The fourth and final preferred method of operating stationary stroke length controller 44 to be disclosed herein uses an electric closed loop constant flow control. In this fourth and final preferred method, a linear variable displacement transformer, or some other linear positioning device, is connected such that the relative position of plungers 40 is known. The signal from the linear variable displacement transformer, or some other positioning device, is then compared to a preselected reference setting and corrections are made if needed.

Referring to FIG. 6, an elevational schematic side view, a first top view showing plungers at zero displacement, and a second top view showing plungers at full displacement, of a direct drive variable displacement pump in accordance with a second preferred embodiment of the present invention is shown, the direct drive variable displacement pump in accordance with a second preferred embodiment is generally identified by reference number 60. Direct drive variable displacement pump 60 uses a radial plunger pump arrangement with variable fluid displacement, fluid pressure, fluid flow, etc. In direct drive variable displacement pump 60, rotating shaft 62 drives adjustable position plunger ring 64. Movement of adjustable plunger ring 64 is controlled such that it can change the extent of the stroke of plungers 66 by moving adjustable position plunger ring 64 from a position concentric to rotating shaft 62 to a position offset from rotating shaft 62. Control signals, such as, for example, electric, hydraulic, or mechanical control signals, are conveyed from fixed ring offset controller 68 to rotating shaft 62 by rotating or swivel joint 70, the control signal traveling through rotating shaft 62 into de-stroke device 72 and on-stroke device 74. The various alternative controls and operation of direct drive variable displacement pump 60 in accordance with a second preferred embodiment of the present invention are similar to those described above in conjunction with direct drive variable displacement pump 10 in accordance with a first preferred embodiment of the present invention.

Accordingly, although the present invention has been described above in detail, the same is by way of illustration and example only and is not to be taken as a limitation on the present invention. It is apparent to those having a level of ordinary skill in the relevant art that other variations and modifications in a direct drive variable displacement pump in accordance with the present invention, as described and shown herein, could be readily made using the teachings of the present invention. Accordingly, the scope and content of the present invention are to be defined only by the terms of the appended claims.

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Referenced by
Citing PatentFiling datePublication dateApplicantTitle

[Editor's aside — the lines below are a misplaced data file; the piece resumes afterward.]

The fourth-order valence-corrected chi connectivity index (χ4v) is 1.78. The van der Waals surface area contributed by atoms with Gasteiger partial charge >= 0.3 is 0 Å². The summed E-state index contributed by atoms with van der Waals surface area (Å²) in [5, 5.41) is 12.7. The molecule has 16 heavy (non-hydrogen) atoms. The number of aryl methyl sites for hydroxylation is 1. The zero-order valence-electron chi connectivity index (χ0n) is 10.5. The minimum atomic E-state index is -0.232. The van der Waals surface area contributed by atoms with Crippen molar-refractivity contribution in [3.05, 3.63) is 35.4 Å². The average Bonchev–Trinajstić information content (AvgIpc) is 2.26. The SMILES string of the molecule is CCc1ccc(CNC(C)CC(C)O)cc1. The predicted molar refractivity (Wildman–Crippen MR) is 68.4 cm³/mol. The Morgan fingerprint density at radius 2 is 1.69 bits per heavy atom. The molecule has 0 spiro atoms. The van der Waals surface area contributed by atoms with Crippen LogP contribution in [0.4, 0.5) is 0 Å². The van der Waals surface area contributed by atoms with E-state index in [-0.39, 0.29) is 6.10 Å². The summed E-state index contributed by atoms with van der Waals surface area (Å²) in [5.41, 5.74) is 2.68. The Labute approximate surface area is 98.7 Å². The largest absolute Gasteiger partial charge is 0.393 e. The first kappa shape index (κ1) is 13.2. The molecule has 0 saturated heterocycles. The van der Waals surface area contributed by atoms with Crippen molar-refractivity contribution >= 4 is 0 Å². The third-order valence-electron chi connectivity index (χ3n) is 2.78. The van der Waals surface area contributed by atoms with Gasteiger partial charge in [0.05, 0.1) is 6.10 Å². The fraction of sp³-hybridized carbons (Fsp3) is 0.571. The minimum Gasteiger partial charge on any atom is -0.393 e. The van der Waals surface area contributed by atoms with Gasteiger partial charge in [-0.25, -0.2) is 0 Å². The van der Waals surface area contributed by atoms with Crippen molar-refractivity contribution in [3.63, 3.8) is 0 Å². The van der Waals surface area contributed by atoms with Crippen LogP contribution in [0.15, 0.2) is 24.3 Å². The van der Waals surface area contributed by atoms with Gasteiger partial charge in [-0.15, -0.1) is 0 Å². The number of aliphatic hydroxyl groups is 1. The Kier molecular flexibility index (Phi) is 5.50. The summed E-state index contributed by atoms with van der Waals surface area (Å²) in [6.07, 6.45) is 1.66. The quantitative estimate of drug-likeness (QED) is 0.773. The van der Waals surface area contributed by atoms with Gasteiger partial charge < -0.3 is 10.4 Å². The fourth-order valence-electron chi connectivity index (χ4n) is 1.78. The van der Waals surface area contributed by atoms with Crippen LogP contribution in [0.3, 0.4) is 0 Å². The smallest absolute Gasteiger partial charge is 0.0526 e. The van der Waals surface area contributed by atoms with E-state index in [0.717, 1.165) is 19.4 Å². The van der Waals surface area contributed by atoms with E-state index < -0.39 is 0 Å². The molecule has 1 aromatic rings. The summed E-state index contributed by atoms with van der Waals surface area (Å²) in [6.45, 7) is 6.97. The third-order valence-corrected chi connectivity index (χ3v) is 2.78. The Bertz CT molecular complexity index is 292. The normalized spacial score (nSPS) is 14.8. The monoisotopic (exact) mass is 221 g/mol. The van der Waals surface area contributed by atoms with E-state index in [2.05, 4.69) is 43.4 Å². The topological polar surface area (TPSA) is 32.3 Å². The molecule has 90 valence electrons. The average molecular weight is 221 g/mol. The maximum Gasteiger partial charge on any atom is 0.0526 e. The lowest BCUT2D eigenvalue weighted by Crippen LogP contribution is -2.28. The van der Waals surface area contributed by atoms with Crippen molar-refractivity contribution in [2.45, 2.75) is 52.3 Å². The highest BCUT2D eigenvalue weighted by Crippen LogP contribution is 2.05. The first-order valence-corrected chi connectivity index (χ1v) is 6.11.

US8579599Mar 26, 2010Nov 12, 2013Schlumberger Technology CorporationSystem, apparatus, and method for rapid pump displacement configuration
US8584441Jan 5, 2010Nov 19, 2013Honeywell International Inc.Fuel metering system electrically servoed metering pump
US9003955Jan 24, 2014Apr 14, 2015Omax CorporationPump systems and associated methods for use with waterjet systems and other high pressure fluid systems
US9228500Nov 13, 2013Jan 5, 2016Honeywell International Inc.Fuel metering system electrically servoed metering pump
US9234464Nov 13, 2013Jan 12, 2016Honeywell International Inc.Fuel metering system electrically servoed metering pump
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US20110236225 *Sep 29, 2011Edward LeugemorsSystem, apparatus, and method for rapid pump displacement configuration
CN102834616A *Mar 23, 2011Dec 19, 2012普拉德研究及开发股份有限公司System, apparatus, and method for rapid pump displacement configuration
CN102834616B *Mar 23, 2011Jan 6, 2016普拉德研究及开发股份有限公司用于快速泵排量配置的系统、设备和方法
WO2011117831A2 *Mar 23, 2011Sep 29, 2011Schlumberger Canada LimitedSystem, apparatus, and method for rapid pump displacement configuration
WO2011117831A3 *Mar 23, 2011Mar 22, 2012Prad Research And Development LimitedSystem, apparatus, and method for rapid pump displacement configuration
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Classifications
U.S. Classification417/222.1, 92/71, 417/269
International ClassificationF04B1/32
Cooperative ClassificationF04B1/324
European ClassificationF04B1/32C
Legal Events
DateCodeEventDescription
Nov 28, 2000ASAssignment
Owner name: INGERSOLL-RAND COMPANY, NEW JERSEY
Free format text: ASSIGNMENT OF ASSIGNORS INTEREST;ASSIGNOR:MUNOZ, JOSE;REEL/FRAME:011336/0496
Effective date: 20001011
Nov 26, 2002CCCertificate of correction
Oct 30, 2003ASAssignment
Owner name: KAROLIN MACHINE TOOL, INC., IOWA
Free format text: ASSIGNMENT OF ASSIGNORS INTEREST;ASSIGNOR:INGERSOLL-RAND COMPANY;REEL/FRAME:014090/0628
Effective date: 20030825
Dec 10, 2003ASAssignment
Owner name: KMT WATERJET SYSTEMS, INC., ILLINOIS
Free format text: CHANGE OF NAME;ASSIGNOR:KAROLIN MACHINE TOOL, INC.;REEL/FRAME:014186/0083
Effective date: 20031006
Mar 3, 2006FPAYFee payment
Year of fee payment: 4
Apr 12, 2010REMIMaintenance fee reminder mailed
Sep 3, 2010LAPSLapse for failure to pay maintenance fees
Oct 26, 2010FPExpired due to failure to pay maintenance fee
Effective date: 20100903